Working wooden locks

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Project by PopsHuckster posted 12-29-2009 04:30 AM 14819 views 10 times favorited 12 comments Add to Favorites Watch

Here’s some of the working locks I made when I first got the scrollsaw. I needed the saw to cut out some of the small parts and springs used inside the lock body. There were 2 books written by Tim Detweiler. They were Making Working Wooden Locks and Making More Working Wooden Locks. The locks inthe books are quite large, typically 10” like the locks pictured in the same picture. I cut everything down to just below half size because I wanted my grandsons to be able to play with them without knocking themselves out. They’re grate for hand-eye co-ordination. The handcuffs were a project for a buddy who’s son was graduating from the police academy in California. I sent him the plans after cutting them out and making sure they worked, and he then did a fretcut of his son’s badge and hung the cuffs from it for a graduation gift.

-- Pop

12 comments so far

#1 posted 12-29-2009 04:33 AM

that is soo amazing you did a beautiful job on the locks and the cuffs era way cool

-- i wonder if obama stood in a wind storm with them big ears of his would he start spinning like a drill bit

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177 posts in 3279 days

#2 posted 12-29-2009 05:14 AM

Pop job well done hey look great.

-- Duane, Ohio

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#3 posted 12-29-2009 05:19 AM

Cool projects nice work.

-- wood crafting & woodworking classes

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#4 posted 12-29-2009 06:47 AM

Totally awesome! Just got the book for xmas. I’m about to make one myself. Any tips/hints for the 2nd one?

-- Jess

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Monty Queen

1593 posts in 3216 days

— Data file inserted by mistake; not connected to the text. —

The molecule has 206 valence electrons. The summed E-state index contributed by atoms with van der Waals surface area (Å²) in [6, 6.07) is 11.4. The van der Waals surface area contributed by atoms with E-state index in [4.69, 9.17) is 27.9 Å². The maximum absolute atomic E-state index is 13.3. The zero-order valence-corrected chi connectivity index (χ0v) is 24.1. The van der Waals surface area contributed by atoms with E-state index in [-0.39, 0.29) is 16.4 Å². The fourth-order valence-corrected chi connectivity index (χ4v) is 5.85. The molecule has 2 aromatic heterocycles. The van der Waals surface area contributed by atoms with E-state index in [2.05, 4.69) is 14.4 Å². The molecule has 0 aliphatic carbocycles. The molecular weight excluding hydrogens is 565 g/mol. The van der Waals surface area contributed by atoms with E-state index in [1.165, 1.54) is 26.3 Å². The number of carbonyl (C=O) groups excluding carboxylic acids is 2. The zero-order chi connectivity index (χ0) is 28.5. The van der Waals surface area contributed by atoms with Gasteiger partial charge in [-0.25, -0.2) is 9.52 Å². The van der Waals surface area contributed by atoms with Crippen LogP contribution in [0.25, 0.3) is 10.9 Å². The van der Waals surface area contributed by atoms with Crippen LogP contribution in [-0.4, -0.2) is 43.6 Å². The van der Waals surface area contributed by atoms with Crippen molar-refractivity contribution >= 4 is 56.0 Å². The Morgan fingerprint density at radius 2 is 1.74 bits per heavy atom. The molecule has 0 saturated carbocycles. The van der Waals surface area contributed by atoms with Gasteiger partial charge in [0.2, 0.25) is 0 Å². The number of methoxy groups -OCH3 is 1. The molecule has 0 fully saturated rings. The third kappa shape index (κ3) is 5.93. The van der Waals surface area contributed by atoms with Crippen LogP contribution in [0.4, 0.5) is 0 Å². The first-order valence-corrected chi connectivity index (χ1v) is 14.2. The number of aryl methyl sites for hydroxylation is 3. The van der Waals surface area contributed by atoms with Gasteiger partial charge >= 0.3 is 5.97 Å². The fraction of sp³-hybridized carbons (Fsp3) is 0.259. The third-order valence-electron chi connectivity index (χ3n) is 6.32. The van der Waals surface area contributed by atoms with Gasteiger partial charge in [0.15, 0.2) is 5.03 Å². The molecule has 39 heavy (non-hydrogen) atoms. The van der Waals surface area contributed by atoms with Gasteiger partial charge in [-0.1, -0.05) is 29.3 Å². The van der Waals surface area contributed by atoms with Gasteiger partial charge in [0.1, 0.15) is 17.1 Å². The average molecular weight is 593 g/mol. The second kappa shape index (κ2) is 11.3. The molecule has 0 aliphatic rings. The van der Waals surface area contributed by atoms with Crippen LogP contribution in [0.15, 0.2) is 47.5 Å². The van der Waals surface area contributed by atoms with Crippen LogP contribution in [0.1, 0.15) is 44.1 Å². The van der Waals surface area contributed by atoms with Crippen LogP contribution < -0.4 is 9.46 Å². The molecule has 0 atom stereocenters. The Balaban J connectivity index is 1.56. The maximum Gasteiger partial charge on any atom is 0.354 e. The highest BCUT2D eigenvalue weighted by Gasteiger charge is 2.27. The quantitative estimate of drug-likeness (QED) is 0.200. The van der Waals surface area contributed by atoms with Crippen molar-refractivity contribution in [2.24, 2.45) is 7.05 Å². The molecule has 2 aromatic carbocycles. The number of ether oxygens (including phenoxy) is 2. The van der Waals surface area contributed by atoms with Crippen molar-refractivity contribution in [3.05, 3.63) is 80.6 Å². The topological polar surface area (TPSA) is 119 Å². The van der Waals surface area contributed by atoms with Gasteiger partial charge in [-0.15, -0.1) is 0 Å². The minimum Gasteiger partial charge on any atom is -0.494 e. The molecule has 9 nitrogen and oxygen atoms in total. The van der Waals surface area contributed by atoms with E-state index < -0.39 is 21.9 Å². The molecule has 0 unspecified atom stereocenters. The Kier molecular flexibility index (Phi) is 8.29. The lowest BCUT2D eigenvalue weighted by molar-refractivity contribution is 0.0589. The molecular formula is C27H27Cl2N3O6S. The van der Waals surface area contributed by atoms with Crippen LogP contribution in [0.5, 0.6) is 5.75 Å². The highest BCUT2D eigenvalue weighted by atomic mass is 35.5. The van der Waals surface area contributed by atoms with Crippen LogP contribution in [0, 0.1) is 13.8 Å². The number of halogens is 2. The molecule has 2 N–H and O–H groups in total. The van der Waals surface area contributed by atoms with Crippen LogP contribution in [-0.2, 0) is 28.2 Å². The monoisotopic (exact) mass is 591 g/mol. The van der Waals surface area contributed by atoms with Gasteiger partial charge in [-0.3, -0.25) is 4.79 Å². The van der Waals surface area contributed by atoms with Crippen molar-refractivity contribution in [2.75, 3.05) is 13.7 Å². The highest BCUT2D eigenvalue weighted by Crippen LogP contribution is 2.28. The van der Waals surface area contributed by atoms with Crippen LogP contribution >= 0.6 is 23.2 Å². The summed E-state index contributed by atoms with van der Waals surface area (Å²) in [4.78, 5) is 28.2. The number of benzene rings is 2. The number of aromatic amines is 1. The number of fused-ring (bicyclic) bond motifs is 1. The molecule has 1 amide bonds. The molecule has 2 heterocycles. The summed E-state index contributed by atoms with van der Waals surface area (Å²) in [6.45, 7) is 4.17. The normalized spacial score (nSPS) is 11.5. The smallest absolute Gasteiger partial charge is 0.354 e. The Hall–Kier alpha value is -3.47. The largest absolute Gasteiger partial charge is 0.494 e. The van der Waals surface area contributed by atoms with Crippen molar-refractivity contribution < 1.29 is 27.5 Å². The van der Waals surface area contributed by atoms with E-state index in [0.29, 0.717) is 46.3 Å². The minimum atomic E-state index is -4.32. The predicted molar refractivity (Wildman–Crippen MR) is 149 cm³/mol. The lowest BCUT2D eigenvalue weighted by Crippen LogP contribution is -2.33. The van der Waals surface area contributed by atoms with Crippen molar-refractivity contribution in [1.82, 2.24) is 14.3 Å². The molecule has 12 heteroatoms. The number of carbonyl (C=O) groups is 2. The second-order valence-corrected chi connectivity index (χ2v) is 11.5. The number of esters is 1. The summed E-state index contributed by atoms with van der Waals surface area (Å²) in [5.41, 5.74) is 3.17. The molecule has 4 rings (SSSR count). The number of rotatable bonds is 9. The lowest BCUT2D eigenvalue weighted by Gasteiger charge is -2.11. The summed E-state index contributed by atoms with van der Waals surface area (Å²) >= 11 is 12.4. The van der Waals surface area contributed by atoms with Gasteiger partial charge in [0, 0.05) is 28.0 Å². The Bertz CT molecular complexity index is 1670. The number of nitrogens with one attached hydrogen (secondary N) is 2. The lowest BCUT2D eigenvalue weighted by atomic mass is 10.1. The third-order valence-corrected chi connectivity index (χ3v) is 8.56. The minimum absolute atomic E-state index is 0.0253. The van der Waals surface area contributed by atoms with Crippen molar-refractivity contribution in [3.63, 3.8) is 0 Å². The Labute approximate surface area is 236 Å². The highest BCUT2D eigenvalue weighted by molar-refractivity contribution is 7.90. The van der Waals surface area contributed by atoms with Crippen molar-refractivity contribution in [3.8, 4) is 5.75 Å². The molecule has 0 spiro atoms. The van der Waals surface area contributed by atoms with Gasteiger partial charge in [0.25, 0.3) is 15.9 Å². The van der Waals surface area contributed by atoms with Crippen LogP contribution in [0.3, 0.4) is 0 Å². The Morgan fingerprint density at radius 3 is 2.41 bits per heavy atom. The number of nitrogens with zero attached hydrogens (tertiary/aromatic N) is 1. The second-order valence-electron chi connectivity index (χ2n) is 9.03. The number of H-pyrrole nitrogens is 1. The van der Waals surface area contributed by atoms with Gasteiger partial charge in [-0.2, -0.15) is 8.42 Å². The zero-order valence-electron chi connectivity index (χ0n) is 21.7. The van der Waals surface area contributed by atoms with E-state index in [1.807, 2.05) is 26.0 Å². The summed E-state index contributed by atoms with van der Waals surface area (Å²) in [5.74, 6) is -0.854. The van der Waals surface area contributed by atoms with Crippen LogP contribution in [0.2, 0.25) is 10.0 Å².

#5 posted 12-29-2009 08:01 AM

Great job again, all your work looks stunning.

-- Monty Q, Columbia, South Carolina.

View PopsHuckster's profile


157 posts in 3037 days

#6 posted 12-29-2009 09:56 AM

Jess… Like I said most of them are quite large off Tim’s plans. The neatest to build are the padlocks and warded locks. I never even tried any of the combination locks. I’ve since made a bicycle lock modeled after the padlocks (Warded lock – chapter 5) that has the actual operational inside duplicated because I made it so the shackle actually removes from the lock body and can be inserted back in anyway you turn it. BE VERY CAREFUL when routing the shackle. It can only be done on a router table. If you don’t already have one, get yourself a small piece holder, like the one offered by Rockler (35785). It will save your fingers and nerves inthe long run. That is the toughest and probably the most difficult piece to do. Enjoy…you’ll love the book. Fox Chapel Publishing still (or did) carries both books if you want to snarf up the second one right away.

The gallery in the back of the second book shows a mortise lock with over 90 pieces that Tim did. It looks and operates just like the lockset and knob you have on your front door. I would love to have the plans for that.

-- Pop

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#7 posted 12-29-2009 01:32 PM

Fine job, Doug

-- A childs smile is payment enough.

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#8 posted 12-29-2009 05:19 PM

Those are beautiful. Great job.

-- He said wood...

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#9 posted 12-29-2009 08:20 PM

Very cool. I’ve been wanting to try some padlocks, but I don’t have a scroll saw. That book was my inspiration for making a wooden combination lock. I incorporated it into my UN-Safe (, which was great fun to make.

Nice job!

-- There is nothing in the world more dangerous, than a woodworker who knows how to read a micrometer...

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157 posts in 3037 days

#10 posted 12-29-2009 10:53 PM

Trout Guy…you can do them with just a bandsaw if you have one. That’s how I started making them. You do need a router table though.

-- Pop

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#11 posted 12-05-2010 01:53 PM


-- (You just have to please the man in the Mirror) Mike from Michigan -

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#12 posted 12-05-2010 05:01 PM

great job.

-- Chuck, wiswood2

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